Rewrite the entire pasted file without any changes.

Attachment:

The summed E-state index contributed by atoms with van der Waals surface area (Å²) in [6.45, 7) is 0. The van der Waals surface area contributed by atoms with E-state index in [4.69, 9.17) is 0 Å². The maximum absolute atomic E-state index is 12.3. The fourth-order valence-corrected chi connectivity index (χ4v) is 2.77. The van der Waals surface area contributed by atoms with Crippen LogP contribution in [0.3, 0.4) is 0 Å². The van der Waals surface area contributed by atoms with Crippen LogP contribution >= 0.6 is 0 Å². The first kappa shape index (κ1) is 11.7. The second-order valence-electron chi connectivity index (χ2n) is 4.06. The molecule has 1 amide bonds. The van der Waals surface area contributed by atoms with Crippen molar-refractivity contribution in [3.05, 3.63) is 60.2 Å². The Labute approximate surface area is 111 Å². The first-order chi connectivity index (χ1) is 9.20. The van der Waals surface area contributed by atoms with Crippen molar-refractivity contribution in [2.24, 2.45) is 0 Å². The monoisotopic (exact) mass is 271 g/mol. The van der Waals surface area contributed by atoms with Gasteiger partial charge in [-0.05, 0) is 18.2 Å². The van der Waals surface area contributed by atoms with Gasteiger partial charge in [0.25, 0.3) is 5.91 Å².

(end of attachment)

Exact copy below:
The summed E-state index contributed by atoms with van der Waals surface area (Å²) in [6.45, 7) is 0. The van der Waals surface area contributed by atoms with E-state index in [4.69, 9.17) is 0 Å². The maximum absolute atomic E-state index is 12.3. The fourth-order valence-corrected chi connectivity index (χ4v) is 2.77. The van der Waals surface area contributed by atoms with Crippen LogP contribution in [0.3, 0.4) is 0 Å². The van der Waals surface area contributed by atoms with Crippen LogP contribution >= 0.6 is 0 Å². The first kappa shape index (κ1) is 11.7. The second-order valence-electron chi connectivity index (χ2n) is 4.06. The molecule has 1 amide bonds. The van der Waals surface area contributed by atoms with Crippen molar-refractivity contribution in [3.05, 3.63) is 60.2 Å². The Labute approximate surface area is 111 Å². The first-order chi connectivity index (χ1) is 9.20. The van der Waals surface area contributed by atoms with Crippen molar-refractivity contribution in [2.24, 2.45) is 0 Å². The monoisotopic (exact) mass is 271 g/mol. The van der Waals surface area contributed by atoms with Gasteiger partial charge in [-0.05, 0) is 18.2 Å². The van der Waals surface area contributed by atoms with Gasteiger partial charge in [0.25, 0.3) is 5.91 Å².